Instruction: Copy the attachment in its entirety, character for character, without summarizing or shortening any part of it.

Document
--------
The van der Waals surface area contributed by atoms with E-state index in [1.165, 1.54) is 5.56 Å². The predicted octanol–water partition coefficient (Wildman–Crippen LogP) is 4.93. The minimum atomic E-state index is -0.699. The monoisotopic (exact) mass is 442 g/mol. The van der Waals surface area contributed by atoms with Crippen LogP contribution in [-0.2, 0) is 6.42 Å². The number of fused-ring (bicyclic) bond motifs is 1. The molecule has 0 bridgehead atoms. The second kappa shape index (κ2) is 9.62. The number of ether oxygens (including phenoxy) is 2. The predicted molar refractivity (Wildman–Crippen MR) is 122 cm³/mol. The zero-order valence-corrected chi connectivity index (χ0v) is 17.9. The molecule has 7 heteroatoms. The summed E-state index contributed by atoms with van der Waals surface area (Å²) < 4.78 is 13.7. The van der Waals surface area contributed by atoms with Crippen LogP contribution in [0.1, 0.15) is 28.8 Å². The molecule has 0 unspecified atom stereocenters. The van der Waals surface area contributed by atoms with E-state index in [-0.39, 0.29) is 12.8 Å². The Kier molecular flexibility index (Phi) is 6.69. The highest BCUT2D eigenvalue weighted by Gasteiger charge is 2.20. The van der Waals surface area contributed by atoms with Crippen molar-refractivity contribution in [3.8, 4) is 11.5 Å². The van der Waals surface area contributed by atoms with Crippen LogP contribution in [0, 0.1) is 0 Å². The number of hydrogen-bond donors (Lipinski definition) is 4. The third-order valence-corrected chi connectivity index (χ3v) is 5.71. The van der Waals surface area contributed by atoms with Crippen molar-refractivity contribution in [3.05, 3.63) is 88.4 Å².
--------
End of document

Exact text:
The van der Waals surface area contributed by atoms with E-state index in [1.165, 1.54) is 5.56 Å². The predicted octanol–water partition coefficient (Wildman–Crippen LogP) is 4.93. The minimum atomic E-state index is -0.699. The monoisotopic (exact) mass is 442 g/mol. The van der Waals surface area contributed by atoms with Crippen LogP contribution in [-0.2, 0) is 6.42 Å². The number of fused-ring (bicyclic) bond motifs is 1. The molecule has 0 bridgehead atoms. The second kappa shape index (κ2) is 9.62. The number of ether oxygens (including phenoxy) is 2. The predicted molar refractivity (Wildman–Crippen MR) is 122 cm³/mol. The zero-order valence-corrected chi connectivity index (χ0v) is 17.9. The molecule has 7 heteroatoms. The summed E-state index contributed by atoms with van der Waals surface area (Å²) < 4.78 is 13.7. The van der Waals surface area contributed by atoms with Crippen LogP contribution in [0.1, 0.15) is 28.8 Å². The molecule has 0 unspecified atom stereocenters. The van der Waals surface area contributed by atoms with E-state index in [-0.39, 0.29) is 12.8 Å². The Kier molecular flexibility index (Phi) is 6.69. The highest BCUT2D eigenvalue weighted by Gasteiger charge is 2.20. The van der Waals surface area contributed by atoms with Crippen molar-refractivity contribution in [3.8, 4) is 11.5 Å². The van der Waals surface area contributed by atoms with Crippen LogP contribution in [0, 0.1) is 0 Å². The number of hydrogen-bond donors (Lipinski definition) is 4. The third-order valence-corrected chi connectivity index (χ3v) is 5.71. The van der Waals surface area contributed by atoms with Crippen molar-refractivity contribution in [3.05, 3.63) is 88.4 Å².